Ghost Security Group sends its findings on to Michael S. Smith II, an intermediary who says he passes the information onto US counterterrorism officials. Smith, co-founder of the security firm Kronos Advisory, tells me that his relationship with Ghost Security Group dates back to July, when the group forwarded him details about a potential terror plot in Tunisia. Ghost Security Group had uncovered information indicating that ISIS was planning to target tourists at a beach resort where an ISIS-linked militant armed with an AK-47 had gunned down 38 people just weeks earlier. It was the kind of attack, says Smith, that “would have looked like what happened in Paris, or similar to what occurred in Mumbai.”

Smith says he took that information and handed it to federal officials. Days later, more than a dozen suspects were arrested by Tunisian police. “I received explicit feedback from the officials whom I passed the information on to that the information was indeed utilized to help with that interdiction activity,” Smith says. While Ghost Security Group’s efforts speak to a more professional and effective organization, no government officials have publicly acknowledged the group’s efforts. And Smith would not name any of the officials he has ties to.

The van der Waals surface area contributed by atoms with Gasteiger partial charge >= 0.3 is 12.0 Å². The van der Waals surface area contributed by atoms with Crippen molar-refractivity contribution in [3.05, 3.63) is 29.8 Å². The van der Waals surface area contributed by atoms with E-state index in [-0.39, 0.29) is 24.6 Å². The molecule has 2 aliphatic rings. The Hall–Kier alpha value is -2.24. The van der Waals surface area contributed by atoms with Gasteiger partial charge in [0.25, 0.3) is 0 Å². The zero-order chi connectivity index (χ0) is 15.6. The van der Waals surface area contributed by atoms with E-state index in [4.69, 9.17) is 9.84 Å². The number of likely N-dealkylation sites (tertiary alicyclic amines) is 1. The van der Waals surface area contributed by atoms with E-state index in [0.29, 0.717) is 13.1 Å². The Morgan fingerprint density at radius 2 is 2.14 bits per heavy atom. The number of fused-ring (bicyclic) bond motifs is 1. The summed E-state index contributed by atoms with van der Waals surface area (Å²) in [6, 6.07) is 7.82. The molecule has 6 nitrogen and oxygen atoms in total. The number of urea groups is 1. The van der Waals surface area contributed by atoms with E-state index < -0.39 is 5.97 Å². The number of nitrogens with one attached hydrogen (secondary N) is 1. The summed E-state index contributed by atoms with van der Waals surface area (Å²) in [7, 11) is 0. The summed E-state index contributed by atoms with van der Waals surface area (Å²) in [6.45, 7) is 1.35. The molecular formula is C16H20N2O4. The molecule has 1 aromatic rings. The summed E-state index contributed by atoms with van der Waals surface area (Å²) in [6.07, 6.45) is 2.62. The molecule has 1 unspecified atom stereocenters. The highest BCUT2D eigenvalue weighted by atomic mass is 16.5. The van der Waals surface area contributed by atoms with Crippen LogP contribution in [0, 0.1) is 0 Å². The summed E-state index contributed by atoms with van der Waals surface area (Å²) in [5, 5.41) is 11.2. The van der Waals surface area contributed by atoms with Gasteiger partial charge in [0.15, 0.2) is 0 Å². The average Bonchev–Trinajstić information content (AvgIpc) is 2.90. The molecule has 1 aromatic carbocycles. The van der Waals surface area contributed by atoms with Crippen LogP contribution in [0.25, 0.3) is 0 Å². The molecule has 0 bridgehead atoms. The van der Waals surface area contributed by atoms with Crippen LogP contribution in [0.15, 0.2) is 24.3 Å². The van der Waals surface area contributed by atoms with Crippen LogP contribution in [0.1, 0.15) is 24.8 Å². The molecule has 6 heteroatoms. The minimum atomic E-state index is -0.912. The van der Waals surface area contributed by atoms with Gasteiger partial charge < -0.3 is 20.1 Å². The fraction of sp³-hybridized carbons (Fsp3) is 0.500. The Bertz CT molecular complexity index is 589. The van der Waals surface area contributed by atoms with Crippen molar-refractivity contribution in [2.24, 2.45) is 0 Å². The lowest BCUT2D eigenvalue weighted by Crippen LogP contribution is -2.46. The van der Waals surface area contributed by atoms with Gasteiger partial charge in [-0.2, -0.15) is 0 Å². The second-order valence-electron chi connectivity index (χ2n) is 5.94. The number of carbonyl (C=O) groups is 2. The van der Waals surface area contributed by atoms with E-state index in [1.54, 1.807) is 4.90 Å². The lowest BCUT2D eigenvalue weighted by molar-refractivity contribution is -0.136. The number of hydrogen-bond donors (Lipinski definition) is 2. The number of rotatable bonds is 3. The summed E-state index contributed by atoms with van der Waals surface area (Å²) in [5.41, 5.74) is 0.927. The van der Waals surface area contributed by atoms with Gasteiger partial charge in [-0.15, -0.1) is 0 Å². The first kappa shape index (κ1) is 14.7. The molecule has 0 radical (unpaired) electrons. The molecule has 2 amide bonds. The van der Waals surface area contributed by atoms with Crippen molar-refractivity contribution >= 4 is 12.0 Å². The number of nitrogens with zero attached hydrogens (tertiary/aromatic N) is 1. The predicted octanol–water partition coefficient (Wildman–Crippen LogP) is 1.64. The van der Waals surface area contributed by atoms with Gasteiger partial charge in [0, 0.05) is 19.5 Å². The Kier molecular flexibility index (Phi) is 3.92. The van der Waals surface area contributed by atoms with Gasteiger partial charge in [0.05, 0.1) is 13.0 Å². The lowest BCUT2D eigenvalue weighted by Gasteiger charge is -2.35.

Unlike Anonymous, Ghost Security says  it cooperates with with US officials so it does not get in the way of terrorism investigations.